The Polish-American Museum is one of the hidden gems of Port Washington


Port Washington’s Polish-American Museum holds concerts and other cultural events in its gallery space. Located just off of Main Street, this museum holds treasures which every Port resident should experience.

August Zeidman, Features Editor

Just off of Main Street, one of Port Washington’s greatest attractions hides in plain sight.  Yes, it may be marked by signs on Main Street and lie a block from our greatest thoroughfare, but most residents have never gone anywhere near our local Polish-American Museum and all the treasures it contains.

“I had no idea that Port was home to such a fantastic facility.  I’ll be making a trip to the Polish American Museum as soon as I can.  I’m especially interested in seeing the exhibit on Chopin,” said sophomore Jeannie Ren.

The museum is housed within the original Port Washington Public Library building, which was purchased in 1982 after the museum’s founding in 1977.  Though the hours are restrictive (Wednesday to Friday, 10 A.M. to 2 P.M.), it is certainly worth the visit.

As you enter through the entrance, you are greeted by a quaint reception desk behind which the building opens up to display 15 exhibits in two wings as well as having an event space where concerts and other cultural events are held.  Admission is by donation and there is a guest book where you can leave your email to be notified about upcoming events. 

In the left wing behind the reception area is the main collection with rooms dedicated to all things Polish.  The main room houses artifacts related to the military careers of various Poles in World War II complete with multitudes of donated artifacts.  This is set directly alongside a wall of paintings of Joseph Pilsudski, the father of the modern Polish State, a collection of pieces related to the Polish Exhibition at the 1939 New York World’s Fair, and the various minerals which are mined throughout Poland.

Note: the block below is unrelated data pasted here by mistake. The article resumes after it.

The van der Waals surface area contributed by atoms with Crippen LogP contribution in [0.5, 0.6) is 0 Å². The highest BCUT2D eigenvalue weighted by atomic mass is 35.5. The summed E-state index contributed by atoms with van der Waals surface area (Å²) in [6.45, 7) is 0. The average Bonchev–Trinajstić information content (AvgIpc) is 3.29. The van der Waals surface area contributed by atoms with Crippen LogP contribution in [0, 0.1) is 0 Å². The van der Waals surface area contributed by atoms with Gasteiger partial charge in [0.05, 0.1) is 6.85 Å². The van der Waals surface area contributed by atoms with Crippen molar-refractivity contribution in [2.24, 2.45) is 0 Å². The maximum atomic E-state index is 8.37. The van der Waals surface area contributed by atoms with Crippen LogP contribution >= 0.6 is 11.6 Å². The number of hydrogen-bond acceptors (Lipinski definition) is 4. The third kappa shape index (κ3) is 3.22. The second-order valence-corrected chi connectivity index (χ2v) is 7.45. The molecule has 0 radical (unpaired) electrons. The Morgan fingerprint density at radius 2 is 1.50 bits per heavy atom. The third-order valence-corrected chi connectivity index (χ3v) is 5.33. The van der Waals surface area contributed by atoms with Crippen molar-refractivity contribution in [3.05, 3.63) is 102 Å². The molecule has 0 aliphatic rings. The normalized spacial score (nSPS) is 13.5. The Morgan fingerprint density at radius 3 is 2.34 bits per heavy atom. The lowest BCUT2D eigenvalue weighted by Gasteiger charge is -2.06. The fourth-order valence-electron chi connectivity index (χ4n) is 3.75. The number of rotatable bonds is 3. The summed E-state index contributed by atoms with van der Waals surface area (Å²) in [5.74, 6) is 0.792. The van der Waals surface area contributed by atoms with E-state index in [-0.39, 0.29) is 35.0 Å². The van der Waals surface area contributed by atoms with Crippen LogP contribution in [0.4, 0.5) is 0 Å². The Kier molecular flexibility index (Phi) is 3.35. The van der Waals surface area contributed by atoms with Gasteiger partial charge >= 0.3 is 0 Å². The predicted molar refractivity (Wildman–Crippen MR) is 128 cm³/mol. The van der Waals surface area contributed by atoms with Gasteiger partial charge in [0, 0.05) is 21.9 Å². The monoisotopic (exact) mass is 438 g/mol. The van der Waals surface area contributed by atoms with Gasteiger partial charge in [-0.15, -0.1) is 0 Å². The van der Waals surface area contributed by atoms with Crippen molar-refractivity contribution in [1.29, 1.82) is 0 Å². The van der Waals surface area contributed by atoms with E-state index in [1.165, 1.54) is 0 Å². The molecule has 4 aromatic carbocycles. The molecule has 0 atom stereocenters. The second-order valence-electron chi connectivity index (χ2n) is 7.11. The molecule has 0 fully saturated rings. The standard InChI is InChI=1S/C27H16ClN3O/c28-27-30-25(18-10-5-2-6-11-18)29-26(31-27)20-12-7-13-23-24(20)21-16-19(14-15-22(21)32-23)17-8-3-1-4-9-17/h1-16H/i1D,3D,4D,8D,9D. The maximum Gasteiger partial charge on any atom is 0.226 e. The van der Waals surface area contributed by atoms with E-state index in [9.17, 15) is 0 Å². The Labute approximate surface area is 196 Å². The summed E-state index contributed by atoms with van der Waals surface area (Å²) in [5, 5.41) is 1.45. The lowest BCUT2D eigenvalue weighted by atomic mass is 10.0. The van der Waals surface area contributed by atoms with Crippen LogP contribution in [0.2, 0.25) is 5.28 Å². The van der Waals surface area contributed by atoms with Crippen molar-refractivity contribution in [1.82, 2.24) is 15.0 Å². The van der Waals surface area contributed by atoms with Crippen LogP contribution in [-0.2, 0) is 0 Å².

Behind this and around a corner lie all the other rooms, separated by theme.  One is dedicated to the Polish Monarchy and contains pictures of all the old kings as well as a mix of authentic and reproduction relics from the medieval era.  Rooms also exist for Poland’s musical history (Frederic Chopin holds a prominent seat here), their Nobel Prize history, and their religious history. 

The most interesting rooms in this wing, however, are those dedicated to Polish folk art and culture which contain a great multitude of beautiful and fascinating examples of traditional art such as reverse painted glass, handmade outfits and shoes, and intricate paper cuttings.  These pieces seem to hearken back to an earlier time when this kind of folk culture was more readily found in society and a visit to this museum can really help anyone get a better understanding of this.